What To Do When Your “To Do” List Looks Like A Mountain.

Via on Sep 23, 2011

A Survival Tip For Those Exhilirating, But Exhausting “Back To School” Weeks.

No matter how old we are, I bet we all remember what the first couple of weeks of a new school year feel like. The nerves! The excitement! The enthusiasm! The new stuff – notebooks, pens, clothes, shoes! The start of a new school year is a serious, annual milestone. Long after I stopped getting on a big, yellow bus in the morning, I continued to experience the echoes of those mid-September feelings of promise, a clean slate and a fresh start. No other time of year feels quite like it.

When you’re the one putting people on those big, yellow buses, however, there is an added dimension to those September feelings — exhaustion. No doubt, parents also relish the fresh start of the new school year. Parents also feel enthusiastic about the promise a brand new year holds. When offered a clean slate each September, parents also set intentions and resolutions for themselves as individuals and as parents. But, for parents, all of this promise and excitement is tempered with a shocking dose of exhaustion.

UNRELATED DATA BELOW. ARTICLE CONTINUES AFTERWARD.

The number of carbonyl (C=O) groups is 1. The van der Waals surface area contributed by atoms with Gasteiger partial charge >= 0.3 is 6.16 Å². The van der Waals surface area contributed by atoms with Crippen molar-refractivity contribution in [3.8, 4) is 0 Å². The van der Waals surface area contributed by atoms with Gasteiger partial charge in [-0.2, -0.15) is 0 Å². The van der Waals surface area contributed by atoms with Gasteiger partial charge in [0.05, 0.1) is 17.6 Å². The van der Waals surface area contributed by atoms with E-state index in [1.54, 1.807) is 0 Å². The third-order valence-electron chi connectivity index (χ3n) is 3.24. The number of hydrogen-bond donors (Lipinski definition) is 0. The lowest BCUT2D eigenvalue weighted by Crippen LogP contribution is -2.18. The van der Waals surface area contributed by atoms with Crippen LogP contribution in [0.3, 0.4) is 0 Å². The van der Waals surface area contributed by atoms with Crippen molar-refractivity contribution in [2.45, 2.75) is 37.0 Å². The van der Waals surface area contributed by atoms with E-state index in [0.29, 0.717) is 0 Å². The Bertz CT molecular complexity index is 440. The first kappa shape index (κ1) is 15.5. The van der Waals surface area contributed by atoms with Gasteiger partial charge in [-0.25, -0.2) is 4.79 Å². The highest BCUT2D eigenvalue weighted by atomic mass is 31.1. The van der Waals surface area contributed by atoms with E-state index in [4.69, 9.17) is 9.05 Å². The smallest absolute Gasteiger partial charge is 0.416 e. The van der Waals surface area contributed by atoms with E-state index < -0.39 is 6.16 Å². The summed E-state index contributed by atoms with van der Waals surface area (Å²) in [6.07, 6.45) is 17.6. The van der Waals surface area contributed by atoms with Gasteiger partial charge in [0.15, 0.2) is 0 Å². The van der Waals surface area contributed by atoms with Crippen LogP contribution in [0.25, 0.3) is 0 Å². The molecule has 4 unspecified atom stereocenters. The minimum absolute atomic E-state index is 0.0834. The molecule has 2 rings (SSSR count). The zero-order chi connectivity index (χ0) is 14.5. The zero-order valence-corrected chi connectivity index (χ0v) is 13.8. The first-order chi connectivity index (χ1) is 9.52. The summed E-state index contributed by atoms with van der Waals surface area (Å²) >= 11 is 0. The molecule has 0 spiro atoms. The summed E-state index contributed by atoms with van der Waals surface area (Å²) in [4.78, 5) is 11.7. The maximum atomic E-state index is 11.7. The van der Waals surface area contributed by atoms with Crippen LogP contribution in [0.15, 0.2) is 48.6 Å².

Shifting gears from summer vacation to the school year is akin to being shot out of a cannon. Quiet evening walks to get ice cream are replaced with endless Back to School Nights, parent meetings and homework supervision. A tank of gas that lasted two or three weeks in the summer is now barely lasting one week as a result of afternoons spent endlessly circling town picking up and dropping off kids. Calendar pages are once again more ink than empty, white space. The pile-up on my “To Do” list looks a lot like Mt. Everest.

Annually, I struggle valiantly to prevent the mountainous demands of mid-September from overwhelming me. This year is no different. Or it wasn’t — until I had a yoga-induced epiphany.